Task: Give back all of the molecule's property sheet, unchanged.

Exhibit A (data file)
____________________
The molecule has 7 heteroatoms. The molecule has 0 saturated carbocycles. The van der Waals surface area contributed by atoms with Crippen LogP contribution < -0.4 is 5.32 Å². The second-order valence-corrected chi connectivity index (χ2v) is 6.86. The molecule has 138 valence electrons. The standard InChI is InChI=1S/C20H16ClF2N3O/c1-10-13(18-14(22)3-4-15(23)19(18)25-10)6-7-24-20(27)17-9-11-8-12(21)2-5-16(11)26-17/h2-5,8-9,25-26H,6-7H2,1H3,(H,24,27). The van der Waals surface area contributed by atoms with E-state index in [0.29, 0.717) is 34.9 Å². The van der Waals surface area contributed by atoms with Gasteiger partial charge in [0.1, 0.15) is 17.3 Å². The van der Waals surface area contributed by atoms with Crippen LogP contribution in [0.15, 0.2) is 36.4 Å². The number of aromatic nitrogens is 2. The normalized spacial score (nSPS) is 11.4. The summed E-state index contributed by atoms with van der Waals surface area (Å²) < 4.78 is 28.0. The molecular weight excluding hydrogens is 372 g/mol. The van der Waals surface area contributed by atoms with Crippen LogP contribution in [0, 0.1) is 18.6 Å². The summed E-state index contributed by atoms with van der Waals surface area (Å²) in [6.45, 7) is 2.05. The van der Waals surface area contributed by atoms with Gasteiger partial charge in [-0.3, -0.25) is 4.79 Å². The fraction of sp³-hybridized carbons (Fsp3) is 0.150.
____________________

The molecule has 7 heteroatoms. The molecule has 0 saturated carbocycles. The van der Waals surface area contributed by atoms with Crippen LogP contribution < -0.4 is 5.32 Å². The second-order valence-corrected chi connectivity index (χ2v) is 6.86. The molecule has 138 valence electrons. The standard InChI is InChI=1S/C20H16ClF2N3O/c1-10-13(18-14(22)3-4-15(23)19(18)25-10)6-7-24-20(27)17-9-11-8-12(21)2-5-16(11)26-17/h2-5,8-9,25-26H,6-7H2,1H3,(H,24,27). The van der Waals surface area contributed by atoms with E-state index in [0.29, 0.717) is 34.9 Å². The van der Waals surface area contributed by atoms with Gasteiger partial charge in [0.1, 0.15) is 17.3 Å². The van der Waals surface area contributed by atoms with Crippen LogP contribution in [0.15, 0.2) is 36.4 Å². The number of aromatic nitrogens is 2. The normalized spacial score (nSPS) is 11.4. The summed E-state index contributed by atoms with van der Waals surface area (Å²) < 4.78 is 28.0. The molecular weight excluding hydrogens is 372 g/mol. The van der Waals surface area contributed by atoms with Crippen LogP contribution in [0, 0.1) is 18.6 Å². The summed E-state index contributed by atoms with van der Waals surface area (Å²) in [6.45, 7) is 2.05. The van der Waals surface area contributed by atoms with Gasteiger partial charge in [-0.3, -0.25) is 4.79 Å². The fraction of sp³-hybridized carbons (Fsp3) is 0.150.